Disability Identity: What does it mean to us?

May 4, 2008

All of us are quite proud of the fact that we’re made unique, by our individual personalities, and even by the common thread of being on the autism spectrum. If one imagines the spectrum to be the number line, then we take up three points on the graph (obviously it’s not that simple, but the persona writing this needs something concrete to think about. Please forgive the gross oversimplification, it’s just to get the thought out, we don’t think of it like this most of the time. But then most of the time we aren’t writing about how we feel vis a vis disability identity. Thinking about that is one thing, putting words to the thoughts is another thing entirely). This is what makes us unique despite the common thread of autism. One of us, Athena, wants to tell “the whole wide world” (her words) that she’s autistic and very proud of it. That’s a fact, but it’s not always a good idea to tell everyone you meet that you have such and such disability if it’s not readily apparent. The unfortunate reason for that, as countless bloggers have pointed out, is that not everyone is mature enough to appreciate the depth that people with disabilities have, mentally and spiritually; even thoughts who are not religious at all. Spirituality can be what makes people relaxed, being one with nature, or things like that. Athena also wishes she could stim in public and say things that would obviously be looked down upon (but they feel good so why can’t I say them?- again her words). She wishes that her significant other/our best friend could bounce her on his knee in public if that’s what she asked for (whether she would or not, different story, that’s just an example. he can’t bounce her on his knee anywhere, because she’s loads heavier than small kids parents bounce on their knees.) Another personality, Ivan, often has to tell her not to do this or that in public “because people will think you’re the r word” or something like that. He uses different words, but that’s the gist of his message. He tells her things like that not to be mean, but because he realizes that people have awful, wrong prejudices about disabled individuals/multiples. He does not want her to hear pity remarks, or feel vibes of mockery from anyone she encounters. In this way his idea of disability identity is somewhat different: he is in no way ashamed of being autistic, but he tries to be more guarded about whom he informs of his autism. Sometimes, he forgets his own advice, or one of us (myself-The Integral, or Athena) take over at a moment’s notice and forget what he’s told us about self-identifying.) Sometimes we feel pressured to say something in awkward silence, or we feel a pressing need to explain our behaviour because of perceived vibes from people, and our mouth opens…….”and it’s off to the races.” Words come out faster than our mental filters can process them as they exit our mouth as soundwaves into the open air. While this type of “foot in mouth” or “oops I said too much” experience is not unique to disabled persons, it’s often more embarrassing to us (as in the three of us, and possibly many other disabled persons/systems, though I cannot speak for anyone else except the three people in this body) because we’re more likely to get called out on it, or have others notice and make remarks, or even be more aware ourselves that we’ve said something we shouldn’t have.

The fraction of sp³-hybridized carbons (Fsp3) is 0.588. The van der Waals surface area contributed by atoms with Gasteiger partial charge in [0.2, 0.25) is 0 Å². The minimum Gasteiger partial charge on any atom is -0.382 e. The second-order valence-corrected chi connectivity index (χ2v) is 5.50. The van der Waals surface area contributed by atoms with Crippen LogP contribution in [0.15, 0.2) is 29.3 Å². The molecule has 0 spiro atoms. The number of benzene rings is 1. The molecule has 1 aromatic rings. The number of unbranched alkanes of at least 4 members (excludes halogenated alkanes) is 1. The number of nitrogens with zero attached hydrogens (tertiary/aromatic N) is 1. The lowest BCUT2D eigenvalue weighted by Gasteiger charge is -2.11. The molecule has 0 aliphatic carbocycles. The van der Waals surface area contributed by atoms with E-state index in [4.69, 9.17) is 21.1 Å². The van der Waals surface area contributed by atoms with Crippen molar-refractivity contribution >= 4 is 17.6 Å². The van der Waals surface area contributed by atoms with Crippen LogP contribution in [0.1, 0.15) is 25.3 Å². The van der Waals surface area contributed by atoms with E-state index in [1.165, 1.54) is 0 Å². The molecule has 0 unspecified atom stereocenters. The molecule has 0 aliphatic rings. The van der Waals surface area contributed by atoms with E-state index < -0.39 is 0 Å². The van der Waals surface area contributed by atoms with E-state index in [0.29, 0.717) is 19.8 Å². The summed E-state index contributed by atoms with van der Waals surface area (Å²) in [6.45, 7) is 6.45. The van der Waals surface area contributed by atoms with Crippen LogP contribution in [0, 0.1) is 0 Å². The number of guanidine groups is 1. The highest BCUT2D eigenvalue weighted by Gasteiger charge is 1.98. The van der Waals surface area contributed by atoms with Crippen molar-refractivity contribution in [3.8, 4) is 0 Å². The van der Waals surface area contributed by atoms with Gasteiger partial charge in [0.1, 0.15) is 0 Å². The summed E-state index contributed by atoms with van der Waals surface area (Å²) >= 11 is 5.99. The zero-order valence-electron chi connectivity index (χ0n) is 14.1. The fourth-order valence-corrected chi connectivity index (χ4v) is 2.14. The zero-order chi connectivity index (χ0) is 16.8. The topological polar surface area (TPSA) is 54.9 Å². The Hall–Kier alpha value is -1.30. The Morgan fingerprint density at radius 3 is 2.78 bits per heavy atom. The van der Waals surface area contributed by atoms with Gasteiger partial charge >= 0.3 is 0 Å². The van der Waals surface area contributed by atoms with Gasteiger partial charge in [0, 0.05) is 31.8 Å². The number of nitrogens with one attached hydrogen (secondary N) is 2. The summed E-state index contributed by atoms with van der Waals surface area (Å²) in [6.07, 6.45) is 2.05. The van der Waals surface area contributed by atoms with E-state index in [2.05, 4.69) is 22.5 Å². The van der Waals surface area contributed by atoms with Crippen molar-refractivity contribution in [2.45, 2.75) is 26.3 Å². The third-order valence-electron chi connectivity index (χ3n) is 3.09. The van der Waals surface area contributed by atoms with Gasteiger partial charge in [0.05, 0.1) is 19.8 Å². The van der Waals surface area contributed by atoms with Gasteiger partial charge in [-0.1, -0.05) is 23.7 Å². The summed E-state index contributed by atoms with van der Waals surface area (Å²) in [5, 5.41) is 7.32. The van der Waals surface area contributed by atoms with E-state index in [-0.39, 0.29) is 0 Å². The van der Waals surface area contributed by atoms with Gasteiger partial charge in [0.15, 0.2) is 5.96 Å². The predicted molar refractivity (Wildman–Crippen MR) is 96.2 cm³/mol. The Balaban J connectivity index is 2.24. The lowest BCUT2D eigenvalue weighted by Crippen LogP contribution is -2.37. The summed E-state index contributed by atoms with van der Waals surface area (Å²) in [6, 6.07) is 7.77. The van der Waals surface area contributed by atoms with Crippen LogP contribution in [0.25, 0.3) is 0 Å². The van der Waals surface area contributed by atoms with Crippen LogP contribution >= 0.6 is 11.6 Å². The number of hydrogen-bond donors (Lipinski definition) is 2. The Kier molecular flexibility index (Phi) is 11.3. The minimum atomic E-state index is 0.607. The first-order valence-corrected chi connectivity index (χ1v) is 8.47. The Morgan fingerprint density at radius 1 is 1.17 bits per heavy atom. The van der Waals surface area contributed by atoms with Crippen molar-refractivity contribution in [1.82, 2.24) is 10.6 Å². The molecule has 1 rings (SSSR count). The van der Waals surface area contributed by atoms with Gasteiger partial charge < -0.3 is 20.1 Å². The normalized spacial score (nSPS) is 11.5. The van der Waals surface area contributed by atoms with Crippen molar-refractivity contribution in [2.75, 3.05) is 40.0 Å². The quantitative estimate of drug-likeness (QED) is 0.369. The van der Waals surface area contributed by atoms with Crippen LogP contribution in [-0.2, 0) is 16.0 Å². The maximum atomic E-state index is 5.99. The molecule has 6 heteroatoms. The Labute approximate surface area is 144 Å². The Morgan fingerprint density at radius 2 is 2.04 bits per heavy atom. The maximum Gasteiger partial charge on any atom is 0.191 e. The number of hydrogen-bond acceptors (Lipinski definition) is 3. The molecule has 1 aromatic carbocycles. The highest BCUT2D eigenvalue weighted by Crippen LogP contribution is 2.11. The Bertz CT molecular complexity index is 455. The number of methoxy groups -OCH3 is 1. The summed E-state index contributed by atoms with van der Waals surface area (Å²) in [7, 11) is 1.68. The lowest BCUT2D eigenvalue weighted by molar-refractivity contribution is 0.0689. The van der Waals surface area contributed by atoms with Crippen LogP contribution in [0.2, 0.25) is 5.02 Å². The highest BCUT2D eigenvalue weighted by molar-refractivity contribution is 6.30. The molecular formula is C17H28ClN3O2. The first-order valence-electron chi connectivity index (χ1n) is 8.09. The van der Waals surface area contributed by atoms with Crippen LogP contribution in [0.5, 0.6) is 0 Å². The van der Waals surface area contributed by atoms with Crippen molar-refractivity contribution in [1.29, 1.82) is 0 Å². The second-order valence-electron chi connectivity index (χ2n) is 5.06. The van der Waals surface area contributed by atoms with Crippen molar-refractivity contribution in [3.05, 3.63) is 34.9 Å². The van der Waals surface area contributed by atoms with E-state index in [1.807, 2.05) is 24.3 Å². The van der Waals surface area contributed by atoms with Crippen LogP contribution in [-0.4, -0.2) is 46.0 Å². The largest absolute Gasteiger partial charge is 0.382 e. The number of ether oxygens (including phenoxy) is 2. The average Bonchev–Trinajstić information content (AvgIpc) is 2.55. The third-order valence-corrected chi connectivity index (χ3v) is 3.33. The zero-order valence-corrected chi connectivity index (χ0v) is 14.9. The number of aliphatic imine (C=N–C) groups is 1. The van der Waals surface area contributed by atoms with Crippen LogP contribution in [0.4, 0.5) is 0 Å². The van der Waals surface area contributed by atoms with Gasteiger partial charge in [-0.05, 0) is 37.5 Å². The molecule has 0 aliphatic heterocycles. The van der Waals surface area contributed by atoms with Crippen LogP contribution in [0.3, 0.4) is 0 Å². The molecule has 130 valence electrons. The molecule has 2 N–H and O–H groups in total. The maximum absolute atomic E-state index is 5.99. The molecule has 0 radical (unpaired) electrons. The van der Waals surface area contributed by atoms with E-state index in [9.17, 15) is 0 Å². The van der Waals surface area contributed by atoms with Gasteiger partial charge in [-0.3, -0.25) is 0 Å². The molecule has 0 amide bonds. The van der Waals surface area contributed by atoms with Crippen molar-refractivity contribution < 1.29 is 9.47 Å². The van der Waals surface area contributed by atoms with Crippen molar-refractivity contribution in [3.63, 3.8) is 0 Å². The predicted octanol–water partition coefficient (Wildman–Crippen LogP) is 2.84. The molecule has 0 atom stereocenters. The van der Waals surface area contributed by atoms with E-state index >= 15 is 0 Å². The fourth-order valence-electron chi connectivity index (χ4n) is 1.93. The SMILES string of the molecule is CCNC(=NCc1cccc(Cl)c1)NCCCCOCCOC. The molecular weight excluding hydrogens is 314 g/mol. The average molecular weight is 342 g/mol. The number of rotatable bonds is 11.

That aspect of disability identity…the fact that we know we say and do things that we’re embarrassed by, as a direct or indirect result of our being autistic and ADHD, is something that we’d like to forget about at certain times but we realise that if we’re going to say that we’re truly proud to be who we are, we have to accept the unpleasant aspects of disability, and not try to hide them under the rug or gloss over them. I’m not saying people should obsess over spilled milk so to speak, but just remember that balance is the key: for every stupid thing you remember saying or doing, think of x number of good things. Or whatever else it takes to feel proud of yourself again, to embrace every aspect of your being, if you need to do anything at all.

For us, as I’ve said before, embracing ourselves to the fullest means accepting completely our autism/adhd/disability identity.

PS: I’m aware that the quality of the writing went downhill as the post went on, but once again I procrastinated and ran out of time, plus this time I had other things to do (getting ready to move back to Maryland from Florida….that takes time and energy….and we rescued another cat…she’s now in the care of someone more experienced with that stuff than we are)

Collaborative, Athena, Ivan, and The Integral.



  1. When I feel embarrassed about something, I remind myself that everyone makes mistakes. So-called normal people do all kinds of foolish things. I think that other people may be less inclined to worry about their mistakes than autistics, though.

  2. […] because of disability. Verlidaine talks about the “why you” stare when she calls out ableism. Athena and Ivan talk about the ups and downs of disability or autistic pride and the need to sometimes be guarded […]

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